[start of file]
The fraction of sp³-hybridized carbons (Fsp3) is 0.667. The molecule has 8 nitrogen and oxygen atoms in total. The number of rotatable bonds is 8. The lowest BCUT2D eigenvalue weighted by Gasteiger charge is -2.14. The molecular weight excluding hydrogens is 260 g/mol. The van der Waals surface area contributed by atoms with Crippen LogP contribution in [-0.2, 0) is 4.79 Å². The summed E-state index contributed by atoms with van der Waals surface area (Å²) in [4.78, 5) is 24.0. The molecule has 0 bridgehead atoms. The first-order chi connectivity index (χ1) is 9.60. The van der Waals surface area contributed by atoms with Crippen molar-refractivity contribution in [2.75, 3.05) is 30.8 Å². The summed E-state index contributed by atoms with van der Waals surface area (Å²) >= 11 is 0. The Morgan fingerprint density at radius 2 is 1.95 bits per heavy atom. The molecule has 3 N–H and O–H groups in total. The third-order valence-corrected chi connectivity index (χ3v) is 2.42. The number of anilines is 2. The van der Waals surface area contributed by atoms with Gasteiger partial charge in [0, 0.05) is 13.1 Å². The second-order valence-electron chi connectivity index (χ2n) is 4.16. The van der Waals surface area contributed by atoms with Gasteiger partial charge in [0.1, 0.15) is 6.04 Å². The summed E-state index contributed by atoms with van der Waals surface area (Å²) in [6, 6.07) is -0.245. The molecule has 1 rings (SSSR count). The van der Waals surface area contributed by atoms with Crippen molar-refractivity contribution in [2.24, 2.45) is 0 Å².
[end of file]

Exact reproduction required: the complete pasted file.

The fraction of sp³-hybridized carbons (Fsp3) is 0.667. The molecule has 8 nitrogen and oxygen atoms in total. The number of rotatable bonds is 8. The lowest BCUT2D eigenvalue weighted by Gasteiger charge is -2.14. The molecular weight excluding hydrogens is 260 g/mol. The van der Waals surface area contributed by atoms with Crippen LogP contribution in [-0.2, 0) is 4.79 Å². The summed E-state index contributed by atoms with van der Waals surface area (Å²) in [4.78, 5) is 24.0. The molecule has 0 bridgehead atoms. The first-order chi connectivity index (χ1) is 9.60. The van der Waals surface area contributed by atoms with Crippen molar-refractivity contribution in [2.75, 3.05) is 30.8 Å². The summed E-state index contributed by atoms with van der Waals surface area (Å²) >= 11 is 0. The Morgan fingerprint density at radius 2 is 1.95 bits per heavy atom. The molecule has 3 N–H and O–H groups in total. The third-order valence-corrected chi connectivity index (χ3v) is 2.42. The number of anilines is 2. The van der Waals surface area contributed by atoms with Gasteiger partial charge in [0, 0.05) is 13.1 Å². The second-order valence-electron chi connectivity index (χ2n) is 4.16. The van der Waals surface area contributed by atoms with Gasteiger partial charge in [0.1, 0.15) is 6.04 Å². The summed E-state index contributed by atoms with van der Waals surface area (Å²) in [6, 6.07) is -0.245. The molecule has 1 rings (SSSR count). The van der Waals surface area contributed by atoms with Crippen molar-refractivity contribution in [2.24, 2.45) is 0 Å².